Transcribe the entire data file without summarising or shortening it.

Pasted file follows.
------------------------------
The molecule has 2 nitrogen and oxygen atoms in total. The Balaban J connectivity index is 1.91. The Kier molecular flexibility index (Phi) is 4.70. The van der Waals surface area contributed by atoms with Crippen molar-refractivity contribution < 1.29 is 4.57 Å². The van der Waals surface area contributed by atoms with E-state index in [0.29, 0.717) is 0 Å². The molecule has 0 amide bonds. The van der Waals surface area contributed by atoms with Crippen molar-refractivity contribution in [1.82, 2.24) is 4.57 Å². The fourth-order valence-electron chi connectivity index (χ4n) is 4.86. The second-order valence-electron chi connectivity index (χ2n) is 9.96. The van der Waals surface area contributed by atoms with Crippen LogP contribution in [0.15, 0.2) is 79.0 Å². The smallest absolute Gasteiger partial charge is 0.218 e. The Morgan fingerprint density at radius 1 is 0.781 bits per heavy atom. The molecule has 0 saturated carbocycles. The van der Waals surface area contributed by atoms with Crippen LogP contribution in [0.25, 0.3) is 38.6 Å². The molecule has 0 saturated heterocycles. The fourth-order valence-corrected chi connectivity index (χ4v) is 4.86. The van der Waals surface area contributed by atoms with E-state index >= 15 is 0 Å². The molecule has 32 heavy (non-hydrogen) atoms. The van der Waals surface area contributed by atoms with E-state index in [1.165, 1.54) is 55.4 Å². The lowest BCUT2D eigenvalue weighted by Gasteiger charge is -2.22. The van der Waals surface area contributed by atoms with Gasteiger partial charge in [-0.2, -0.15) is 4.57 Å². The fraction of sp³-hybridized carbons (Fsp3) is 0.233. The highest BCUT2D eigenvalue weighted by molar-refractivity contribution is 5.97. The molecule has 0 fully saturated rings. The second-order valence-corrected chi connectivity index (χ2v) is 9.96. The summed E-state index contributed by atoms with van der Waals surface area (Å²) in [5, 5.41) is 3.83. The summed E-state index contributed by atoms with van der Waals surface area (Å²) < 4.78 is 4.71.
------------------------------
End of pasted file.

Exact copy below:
The molecule has 2 nitrogen and oxygen atoms in total. The Balaban J connectivity index is 1.91. The Kier molecular flexibility index (Phi) is 4.70. The van der Waals surface area contributed by atoms with Crippen molar-refractivity contribution < 1.29 is 4.57 Å². The van der Waals surface area contributed by atoms with E-state index in [0.29, 0.717) is 0 Å². The molecule has 0 amide bonds. The van der Waals surface area contributed by atoms with Crippen molar-refractivity contribution in [1.82, 2.24) is 4.57 Å². The fourth-order valence-electron chi connectivity index (χ4n) is 4.86. The second-order valence-electron chi connectivity index (χ2n) is 9.96. The van der Waals surface area contributed by atoms with Crippen LogP contribution in [0.15, 0.2) is 79.0 Å². The smallest absolute Gasteiger partial charge is 0.218 e. The Morgan fingerprint density at radius 1 is 0.781 bits per heavy atom. The molecule has 0 saturated carbocycles. The van der Waals surface area contributed by atoms with Crippen LogP contribution in [0.25, 0.3) is 38.6 Å². The molecule has 0 saturated heterocycles. The fourth-order valence-corrected chi connectivity index (χ4v) is 4.86. The van der Waals surface area contributed by atoms with E-state index >= 15 is 0 Å². The molecule has 32 heavy (non-hydrogen) atoms. The van der Waals surface area contributed by atoms with E-state index in [1.165, 1.54) is 55.4 Å². The lowest BCUT2D eigenvalue weighted by Gasteiger charge is -2.22. The van der Waals surface area contributed by atoms with Gasteiger partial charge in [-0.2, -0.15) is 4.57 Å². The fraction of sp³-hybridized carbons (Fsp3) is 0.233. The highest BCUT2D eigenvalue weighted by molar-refractivity contribution is 5.97. The molecule has 0 fully saturated rings. The second-order valence-corrected chi connectivity index (χ2v) is 9.96. The summed E-state index contributed by atoms with van der Waals surface area (Å²) in [5, 5.41) is 3.83. The summed E-state index contributed by atoms with van der Waals surface area (Å²) < 4.78 is 4.71.